Getting to Know Linux: Installing From Command Line - gHacks Tech News

Getting to Know Linux: Installing From Command Line

For users new to the Linux operating system, nothing beats installing applications with the graphical Add/Remove Software applications found in the main menu of your desktop. But sometimes that ever-so-user-friendly GUI isn't an option. Once such instance would be a headless server with no graphical desktop. Or maybe you've found a particular applicaiton that is only offered as a source package. For these you are going to have to know your way around command line installation.

In this article I am going to show you the basics of some of the more popular package management systems as well as the basics of installing via source. I will not spend too much time on each (otherwise this article could grow rather overwhelming). By the end of this article you should know how to install, querey, and remove applications with the more popular tools.

Source

Let's start from the source. Generally when you download a package for installation that ends with tgz, gz, bz2, or *zip this will be a source installation. For these installations you are going to take advantage of some powerful compilation tools. But before you can start the compilation you have to unpack the source directory. If your file ends with a "bz2" you will first have to ucompress the file will the command bunzip2 APPLICATION.tar.bz2. This will result in a new file like APPLICATION.tar. Tar is an archive system that rolls up directories into a file. To unpack the directory you would issue a command similar to tar xvf APPLICATION.tar. Unpacking the directory would then result in a directory (in our example) APPLICATION.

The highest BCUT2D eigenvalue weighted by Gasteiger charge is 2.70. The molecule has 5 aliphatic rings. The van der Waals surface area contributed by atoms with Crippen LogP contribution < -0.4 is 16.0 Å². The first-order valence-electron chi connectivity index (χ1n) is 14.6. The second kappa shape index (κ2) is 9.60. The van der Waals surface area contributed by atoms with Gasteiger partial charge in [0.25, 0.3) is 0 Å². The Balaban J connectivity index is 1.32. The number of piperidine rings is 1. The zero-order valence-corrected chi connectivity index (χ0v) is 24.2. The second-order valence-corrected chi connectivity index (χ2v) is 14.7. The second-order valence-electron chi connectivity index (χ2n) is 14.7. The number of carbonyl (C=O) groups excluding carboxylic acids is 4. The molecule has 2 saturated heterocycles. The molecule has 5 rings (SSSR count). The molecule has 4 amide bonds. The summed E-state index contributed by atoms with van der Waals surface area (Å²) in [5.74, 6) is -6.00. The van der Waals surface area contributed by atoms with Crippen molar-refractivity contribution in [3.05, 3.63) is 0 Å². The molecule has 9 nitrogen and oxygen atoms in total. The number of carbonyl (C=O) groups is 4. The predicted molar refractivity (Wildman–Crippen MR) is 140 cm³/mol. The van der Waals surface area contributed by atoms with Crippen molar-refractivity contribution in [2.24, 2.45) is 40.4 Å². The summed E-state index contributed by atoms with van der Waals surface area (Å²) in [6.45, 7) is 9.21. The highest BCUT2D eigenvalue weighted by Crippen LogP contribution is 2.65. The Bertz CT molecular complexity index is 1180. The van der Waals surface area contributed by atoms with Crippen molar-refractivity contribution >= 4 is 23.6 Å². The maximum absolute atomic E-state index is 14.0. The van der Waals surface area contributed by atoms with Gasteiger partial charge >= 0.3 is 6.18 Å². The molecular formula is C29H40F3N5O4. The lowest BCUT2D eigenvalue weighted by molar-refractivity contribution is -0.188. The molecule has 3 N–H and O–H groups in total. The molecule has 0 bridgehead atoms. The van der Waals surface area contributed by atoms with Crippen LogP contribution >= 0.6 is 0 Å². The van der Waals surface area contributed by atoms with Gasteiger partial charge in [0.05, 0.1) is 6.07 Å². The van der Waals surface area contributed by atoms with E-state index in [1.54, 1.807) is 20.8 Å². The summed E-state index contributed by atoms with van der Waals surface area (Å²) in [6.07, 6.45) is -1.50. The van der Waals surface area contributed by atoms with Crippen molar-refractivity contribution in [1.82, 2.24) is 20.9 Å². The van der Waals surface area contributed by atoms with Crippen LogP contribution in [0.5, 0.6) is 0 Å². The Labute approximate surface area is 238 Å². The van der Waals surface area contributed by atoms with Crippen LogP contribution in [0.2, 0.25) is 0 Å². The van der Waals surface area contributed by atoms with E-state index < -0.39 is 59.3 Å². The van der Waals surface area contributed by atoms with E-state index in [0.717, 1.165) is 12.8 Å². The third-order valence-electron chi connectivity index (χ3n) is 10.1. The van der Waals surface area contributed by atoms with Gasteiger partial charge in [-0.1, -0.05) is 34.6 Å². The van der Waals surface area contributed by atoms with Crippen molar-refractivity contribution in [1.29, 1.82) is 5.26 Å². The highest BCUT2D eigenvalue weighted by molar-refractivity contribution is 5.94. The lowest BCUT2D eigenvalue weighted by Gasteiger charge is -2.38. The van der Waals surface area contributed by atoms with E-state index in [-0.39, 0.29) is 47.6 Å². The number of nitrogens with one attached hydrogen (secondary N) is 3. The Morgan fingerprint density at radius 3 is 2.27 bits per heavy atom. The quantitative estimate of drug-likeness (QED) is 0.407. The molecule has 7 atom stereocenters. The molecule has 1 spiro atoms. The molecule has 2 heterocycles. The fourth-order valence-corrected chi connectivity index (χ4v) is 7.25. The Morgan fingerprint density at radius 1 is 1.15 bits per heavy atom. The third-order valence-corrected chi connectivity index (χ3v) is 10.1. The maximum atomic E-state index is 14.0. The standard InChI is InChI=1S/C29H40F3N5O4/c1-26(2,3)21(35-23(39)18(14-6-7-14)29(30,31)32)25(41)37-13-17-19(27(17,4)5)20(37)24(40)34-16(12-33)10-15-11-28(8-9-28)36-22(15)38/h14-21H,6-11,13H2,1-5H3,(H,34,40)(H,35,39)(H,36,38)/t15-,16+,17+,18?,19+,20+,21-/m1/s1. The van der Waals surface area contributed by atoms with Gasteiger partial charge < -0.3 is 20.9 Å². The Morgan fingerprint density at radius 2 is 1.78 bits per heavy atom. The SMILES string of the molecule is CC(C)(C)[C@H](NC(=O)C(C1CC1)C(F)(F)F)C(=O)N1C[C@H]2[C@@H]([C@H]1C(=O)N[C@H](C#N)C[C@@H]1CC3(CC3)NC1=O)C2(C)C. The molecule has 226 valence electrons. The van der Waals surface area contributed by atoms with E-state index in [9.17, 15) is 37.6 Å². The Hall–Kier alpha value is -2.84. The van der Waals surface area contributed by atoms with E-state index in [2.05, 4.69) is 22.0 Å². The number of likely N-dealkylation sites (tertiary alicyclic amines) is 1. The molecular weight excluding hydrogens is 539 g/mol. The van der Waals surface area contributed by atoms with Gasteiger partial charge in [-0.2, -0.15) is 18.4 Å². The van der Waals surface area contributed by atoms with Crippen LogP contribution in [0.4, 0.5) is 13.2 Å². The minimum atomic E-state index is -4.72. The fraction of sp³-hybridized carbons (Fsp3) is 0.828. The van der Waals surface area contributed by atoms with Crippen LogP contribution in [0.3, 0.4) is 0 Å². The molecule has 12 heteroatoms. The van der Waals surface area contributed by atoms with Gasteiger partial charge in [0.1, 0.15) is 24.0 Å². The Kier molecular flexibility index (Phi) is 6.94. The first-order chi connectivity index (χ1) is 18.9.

If the downloaded file ended in tgz or gz then you have a compressed archive and you simply have to add the "z" switch to the tar command to both uncompress and unpack the archive. This command would look like tar xvfz APPLICATION.tgz, which would result in the directory APPLICATION.

Once you have your directory unpacked you need to change into that directory (with the command cd APPLICATION). Once inside this directory issue the ls command. You will most likely see either a README file or an INSTALL file. Open those up and see if there are any special instructions for installation. If there are no special instructions then the standard compilation steps will most likely work. Here's how this works:

  • su to the root user
  • From within the APPLICATION directory issue the command ./configure. This will generate a make file for the compilation.
  • Issue the command make.
  • Issue the command make install

That's it. If all went as planned, the application should be installed.

RPM

RPM is the Red Hat Package Manager. Installing via RPM is actually quite simple. Here's how this works. Once you have downloaded the rpm file you want to install, open up a terminal window and issue the following commands: